Politics

Brooklyn Councilmembers Promise Legislative Reform for Private Carting Industry

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Councilmembers Reynoso and Menchaca at a press conference calling for reform to the private carting industry (Via Twitter)

Yesterday, Brooklyn City Council Sanitation Committee Chair Antonio Reynoso (D-34), along with Brooklyn council colleagues Levin, Lander and Menchaca, joined with teamsters and community groups to both call out New York’s Business Integrity Commission and call for legislation to regulate the private carting industry.

After the deaths of two men in the Bronx, Mouctar Diallo and Leo Clark, at the hands of the same driver for the same company, Sanitation Salvage, ProPublica published the results of an investigation, which followed on the heels of a January article revealing the dangerous demands of garbage collection in New York City. Now, Brooklyn politicians have decided to act.

To the Councilmembers, the New York Business Integrity Commission has failed residents by refusing to act on the private carting industry. Below, Councilmember Stephen Levin calls for action from the city commission:

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While some have called for the suspension of Sanitation Salvage’s license, but speaking yesterday at a press conference, Councilmember Reynoso went well beyond punishing just one company in an industry plagued by tragedy.

“This industry is toxic and we need comprehensive reform,” said Reynoso. The councilmember said he is working with the New York Department of Sanitation to create Commercial Waste Zones, which would force carting companies to bid on territory—and give the city a chance to impose safe operational standards.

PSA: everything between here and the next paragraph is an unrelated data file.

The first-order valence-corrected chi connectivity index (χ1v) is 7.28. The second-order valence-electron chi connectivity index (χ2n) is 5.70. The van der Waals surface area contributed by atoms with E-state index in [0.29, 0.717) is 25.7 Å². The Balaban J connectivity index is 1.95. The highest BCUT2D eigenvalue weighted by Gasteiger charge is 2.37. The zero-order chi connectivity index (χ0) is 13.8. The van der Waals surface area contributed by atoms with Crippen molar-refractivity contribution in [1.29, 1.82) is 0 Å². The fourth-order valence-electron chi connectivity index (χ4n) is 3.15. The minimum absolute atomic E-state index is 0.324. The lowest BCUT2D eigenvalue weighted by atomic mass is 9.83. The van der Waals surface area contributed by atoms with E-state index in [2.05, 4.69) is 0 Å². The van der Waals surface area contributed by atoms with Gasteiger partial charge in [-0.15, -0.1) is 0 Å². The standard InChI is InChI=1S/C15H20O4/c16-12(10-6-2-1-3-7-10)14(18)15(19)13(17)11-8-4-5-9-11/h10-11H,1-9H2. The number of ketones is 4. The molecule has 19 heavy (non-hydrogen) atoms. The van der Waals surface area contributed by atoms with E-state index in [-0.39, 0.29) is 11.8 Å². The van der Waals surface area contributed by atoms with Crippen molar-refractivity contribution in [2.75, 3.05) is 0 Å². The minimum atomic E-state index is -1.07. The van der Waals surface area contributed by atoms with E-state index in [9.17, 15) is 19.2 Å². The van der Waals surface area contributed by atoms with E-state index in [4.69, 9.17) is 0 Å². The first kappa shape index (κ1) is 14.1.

Truck traffic has been a major concern in North Brooklyn, where both Councilmembers Reynoso and Levin represent.

My community processes 40 percent of the City’s trash—we suffer every day with the pollution and the dangerous trucks that tear through our neighborhood,” said Reynoso.

Last year’s Intro 495, designed to cap the amount of trash processed through impacted, low-income neighborhoods in Brooklyn and the Bronx, wasn’t passed by the end of the legislative session, but community groups have been fighting back against sanitation companies at many levels.

Last year, a Bushwick community group filed suit against a nearby waste transfer station that they blame for the asthma and the truck traffic endangering their children and their quality of life.

Last year’s hit-and-run death of bicyclist Neftaly Ramirez due to Greenpoint garbage truck has galvanized the community to fight back against truck traffic and dangerous drivers for sanitation services, but despite a record number of summonses issued by North Brooklyn police, residents remain worried.

Councilmember Reynoso has said that despite efforts to encourage the private carting industry to clean up their acts of their own accord, no meaningful change has come.

“Today, we put the industry and BIC on notice – your days of endangering the people of New York City are over,” said Reynoso. “I will be working diligently with my colleagues to pass legislation that will finally bring this industry to heel and I thank you all for supporting us in this work.”

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